Read e-book online Annual Plant Reviews Volume 35: Plant Systems Biology PDF

By Gloria Coruzzi, Rodrigo Gutiérrez

ISBN-10: 140516283X

ISBN-13: 9781405162838

ISBN-10: 1444312243

ISBN-13: 9781444312249

Plant structures Biology is a superb new addition to the more and more famous and revered Annual Plant Reviews. cut up into components, this name bargains the reader:

  • A primary conceptual framework for structures Biology together with community TheoryContent:
    Chapter 1 platforms Biology: rules and purposes in Plant study (pages 1–40): Gloria M. Coruzzi, Alejandro R. Burga, Manpreet S. Katari and Rodrigo A. Gutierrez
    Chapter 2 an outline of platforms Biology (pages 41–66): Reka Albert and Sarah M. Assmann
    Chapter three Prokaryotic structures Biology (pages 67–136): Thadeous Kacmarczyk, Peter Waltman and Richard Bonneau
    Chapter four Animal structures Biology: in the direction of a structures View of improvement in C. Elegans (pages 137–165): Anita Fernandez, Fabio Piano and Kristin C. Gunsalus
    Chapter five software program instruments for platforms Biology: Visualizing the results of N Experiments on M Entities (pages 167–195): Chris Poultney and Dennis Shasha
    Chapter 6 The Plant Genome: deciphering the Transcriptional Hardwiring (pages 196–228): Erich Grotewold and Nathan Springer
    Chapter 7 The RNA international: settling on miRNA?Target RNA Pairs as attainable lacking hyperlinks in Multi?Network types (pages 229–242): Pamela J. eco-friendly and Blake C. Meyers
    Chapter eight Proteomics: atmosphere the degree for platforms Biology (pages 243–257): Scott C. Peck
    Chapter nine Metabolomics: Integrating the Metabolome and the Proteome for platforms Biology (pages 258–289): Wolfram Weckwerth
    Chapter 10 From the Ionome to the Genome: determining the Gene Networks that regulate the Mineral content material of vegetation (pages 290–303): Mary Lou Guerinot, Ivan Baxter and David E. Salt
    Chapter eleven improvement and platforms Biology: driving the Genomics Wave in the direction of a structures realizing of Root improvement (pages 304–330): Siobhan M. Brady and Philip N. Benfey
    Chapter 12 views on Ecological and Evolutionary structures Biology (pages 331–349): Christina L. Richards, Yoshie Hanzawa, Manpreet S. Katari, Ian M. Ehrenreich, Kathleen E. Engelmann and Michael D. Purugganan

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Additional resources for Annual Plant Reviews Volume 35: Plant Systems Biology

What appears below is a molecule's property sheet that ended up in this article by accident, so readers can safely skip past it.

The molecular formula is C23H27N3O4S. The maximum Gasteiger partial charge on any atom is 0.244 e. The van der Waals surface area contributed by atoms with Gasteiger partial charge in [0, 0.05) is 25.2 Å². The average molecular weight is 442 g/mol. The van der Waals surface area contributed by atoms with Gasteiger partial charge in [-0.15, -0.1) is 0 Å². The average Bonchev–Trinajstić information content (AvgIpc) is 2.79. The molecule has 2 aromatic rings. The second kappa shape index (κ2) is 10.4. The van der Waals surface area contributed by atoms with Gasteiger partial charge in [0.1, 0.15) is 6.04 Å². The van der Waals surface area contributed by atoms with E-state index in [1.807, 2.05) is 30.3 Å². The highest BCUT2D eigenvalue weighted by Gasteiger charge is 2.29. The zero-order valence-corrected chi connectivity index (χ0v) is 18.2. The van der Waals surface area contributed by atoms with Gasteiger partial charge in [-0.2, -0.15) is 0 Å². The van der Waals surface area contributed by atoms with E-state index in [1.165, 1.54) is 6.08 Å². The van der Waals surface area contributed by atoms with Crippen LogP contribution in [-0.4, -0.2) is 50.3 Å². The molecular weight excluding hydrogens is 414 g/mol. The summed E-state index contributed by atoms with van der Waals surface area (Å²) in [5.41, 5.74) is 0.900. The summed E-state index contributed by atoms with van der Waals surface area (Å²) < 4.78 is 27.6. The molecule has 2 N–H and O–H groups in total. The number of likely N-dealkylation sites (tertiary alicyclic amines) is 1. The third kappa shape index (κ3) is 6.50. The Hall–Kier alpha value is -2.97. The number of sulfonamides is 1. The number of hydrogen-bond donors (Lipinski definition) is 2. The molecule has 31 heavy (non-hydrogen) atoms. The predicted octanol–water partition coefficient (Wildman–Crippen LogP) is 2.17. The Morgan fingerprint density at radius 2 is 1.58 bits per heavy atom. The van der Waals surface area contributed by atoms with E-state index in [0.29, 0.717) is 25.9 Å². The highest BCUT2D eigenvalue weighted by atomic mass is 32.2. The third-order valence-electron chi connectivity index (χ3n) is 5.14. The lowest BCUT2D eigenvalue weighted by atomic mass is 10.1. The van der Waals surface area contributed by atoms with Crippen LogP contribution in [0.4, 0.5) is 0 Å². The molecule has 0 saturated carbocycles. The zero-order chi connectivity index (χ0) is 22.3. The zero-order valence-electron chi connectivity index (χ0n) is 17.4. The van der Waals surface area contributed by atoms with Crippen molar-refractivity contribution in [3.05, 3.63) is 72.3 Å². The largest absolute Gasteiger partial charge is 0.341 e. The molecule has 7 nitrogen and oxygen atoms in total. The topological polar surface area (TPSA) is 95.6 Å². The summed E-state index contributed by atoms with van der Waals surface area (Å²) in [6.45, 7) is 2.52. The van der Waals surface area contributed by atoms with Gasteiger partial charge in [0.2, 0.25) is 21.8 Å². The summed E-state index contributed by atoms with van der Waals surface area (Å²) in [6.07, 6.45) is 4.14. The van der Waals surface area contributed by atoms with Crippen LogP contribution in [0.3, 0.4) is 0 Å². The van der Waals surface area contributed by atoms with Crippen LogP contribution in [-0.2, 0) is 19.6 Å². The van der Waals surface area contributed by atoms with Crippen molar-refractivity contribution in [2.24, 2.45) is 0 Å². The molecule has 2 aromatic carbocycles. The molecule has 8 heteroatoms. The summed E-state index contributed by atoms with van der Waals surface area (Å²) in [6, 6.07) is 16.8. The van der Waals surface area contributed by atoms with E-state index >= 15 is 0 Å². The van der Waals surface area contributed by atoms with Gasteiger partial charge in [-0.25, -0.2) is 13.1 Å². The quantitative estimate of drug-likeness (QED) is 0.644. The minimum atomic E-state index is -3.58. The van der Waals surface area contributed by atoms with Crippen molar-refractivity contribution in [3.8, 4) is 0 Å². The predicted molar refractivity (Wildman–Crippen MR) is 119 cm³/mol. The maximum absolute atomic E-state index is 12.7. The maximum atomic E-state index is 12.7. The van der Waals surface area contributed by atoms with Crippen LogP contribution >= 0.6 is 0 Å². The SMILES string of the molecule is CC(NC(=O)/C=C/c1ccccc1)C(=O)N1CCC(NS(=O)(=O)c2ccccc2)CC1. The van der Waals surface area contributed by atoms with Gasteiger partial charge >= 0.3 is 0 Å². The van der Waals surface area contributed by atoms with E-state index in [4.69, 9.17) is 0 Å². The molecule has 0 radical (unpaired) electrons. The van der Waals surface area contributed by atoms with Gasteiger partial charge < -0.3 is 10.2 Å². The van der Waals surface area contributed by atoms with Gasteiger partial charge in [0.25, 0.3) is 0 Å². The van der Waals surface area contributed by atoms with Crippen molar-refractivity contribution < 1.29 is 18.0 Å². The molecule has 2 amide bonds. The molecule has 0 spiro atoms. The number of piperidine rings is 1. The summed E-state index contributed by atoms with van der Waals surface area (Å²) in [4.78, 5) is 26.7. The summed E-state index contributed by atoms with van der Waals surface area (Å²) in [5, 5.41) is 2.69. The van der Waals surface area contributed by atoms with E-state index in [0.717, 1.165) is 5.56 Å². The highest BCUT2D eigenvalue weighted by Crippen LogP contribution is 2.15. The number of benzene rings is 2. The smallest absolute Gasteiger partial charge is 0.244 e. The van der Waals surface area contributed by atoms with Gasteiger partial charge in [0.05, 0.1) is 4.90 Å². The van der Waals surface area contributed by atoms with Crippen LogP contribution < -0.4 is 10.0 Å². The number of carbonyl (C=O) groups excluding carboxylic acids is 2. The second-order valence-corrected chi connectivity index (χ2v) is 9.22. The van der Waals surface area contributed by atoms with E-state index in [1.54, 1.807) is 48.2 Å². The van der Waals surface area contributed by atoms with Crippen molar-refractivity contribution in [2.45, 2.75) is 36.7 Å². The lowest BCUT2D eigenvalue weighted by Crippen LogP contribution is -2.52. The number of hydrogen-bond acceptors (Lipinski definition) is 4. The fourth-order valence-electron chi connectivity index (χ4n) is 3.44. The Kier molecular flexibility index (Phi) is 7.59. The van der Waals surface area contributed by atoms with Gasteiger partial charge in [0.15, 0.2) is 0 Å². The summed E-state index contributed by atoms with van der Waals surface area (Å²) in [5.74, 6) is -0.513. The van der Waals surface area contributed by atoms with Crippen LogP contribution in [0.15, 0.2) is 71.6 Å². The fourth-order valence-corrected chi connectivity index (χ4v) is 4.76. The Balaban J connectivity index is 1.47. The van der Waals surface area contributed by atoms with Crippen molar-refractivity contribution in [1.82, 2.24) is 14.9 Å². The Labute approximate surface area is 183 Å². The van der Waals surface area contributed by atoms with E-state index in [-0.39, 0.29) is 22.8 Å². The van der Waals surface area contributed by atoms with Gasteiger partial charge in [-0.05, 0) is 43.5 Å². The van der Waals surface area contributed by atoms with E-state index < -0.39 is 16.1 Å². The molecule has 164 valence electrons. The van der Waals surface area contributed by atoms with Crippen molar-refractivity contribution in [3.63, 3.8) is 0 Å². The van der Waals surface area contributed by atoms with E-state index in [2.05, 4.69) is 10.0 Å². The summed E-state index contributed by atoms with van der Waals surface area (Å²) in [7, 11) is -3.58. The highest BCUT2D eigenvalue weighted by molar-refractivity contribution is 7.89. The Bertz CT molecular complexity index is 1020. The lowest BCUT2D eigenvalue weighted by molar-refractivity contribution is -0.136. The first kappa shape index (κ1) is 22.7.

Example text

4 Strategies for genomic data integration Here is an interesting question: What do Belgium and systems biology have in common? Well, definitely not their 500 varieties of beer. Interestingly, they both share a motto: ‘L’union fait la force’ (‘Strength through unity’). Our universe is a noisy place. By noise, we are not just talking about an unintended sound that reaches our ears, but it can also be something unpleasant, unexpected and undesired. The word ‘noise’ can be traced back to the Latin word nausea (feeling of sickness), and there is no doubt that some scientists feel that way when facing it.

Hundreds of microarray experiments (available through these resources) have been performed comparing diverse developmental stages, soil conditions and compositions, pathogen infections, oxidative stress and response to diverse chemicals. The information obtained from these experiments has being useful in the detection of new genes or new gene functions involved in particular processes. It is important to emphasize that the transcriptome does not refer just to messenger RNAs. In addition to mRNAs, ribosomal RNAs (rRNAs) and tRNAs (transfer RNAs), there is great interest in studying the expression of the large and heterogeneous population of small RNAs in plants (Finnegan and Matzke, 2003).

Distance in networks is measured by the number of links that we need to pass when travelling from node A to node B (path from A to B). The path with the smallest number of edges between nodes A and B is the ‘shortest path’. If we take all possible pair of nodes in a network and c01 BLBK130-Coruzzi December 30, 2008 16:42 Char Count= Systems Biology 9 calculate the average length of all the shortest paths, we obtain a measure called the ‘mean path length’. The diameter of the network is the maximal distance (from the shortest path set) between any pair of nodes.

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Annual Plant Reviews Volume 35: Plant Systems Biology by Gloria Coruzzi, Rodrigo Gutiérrez


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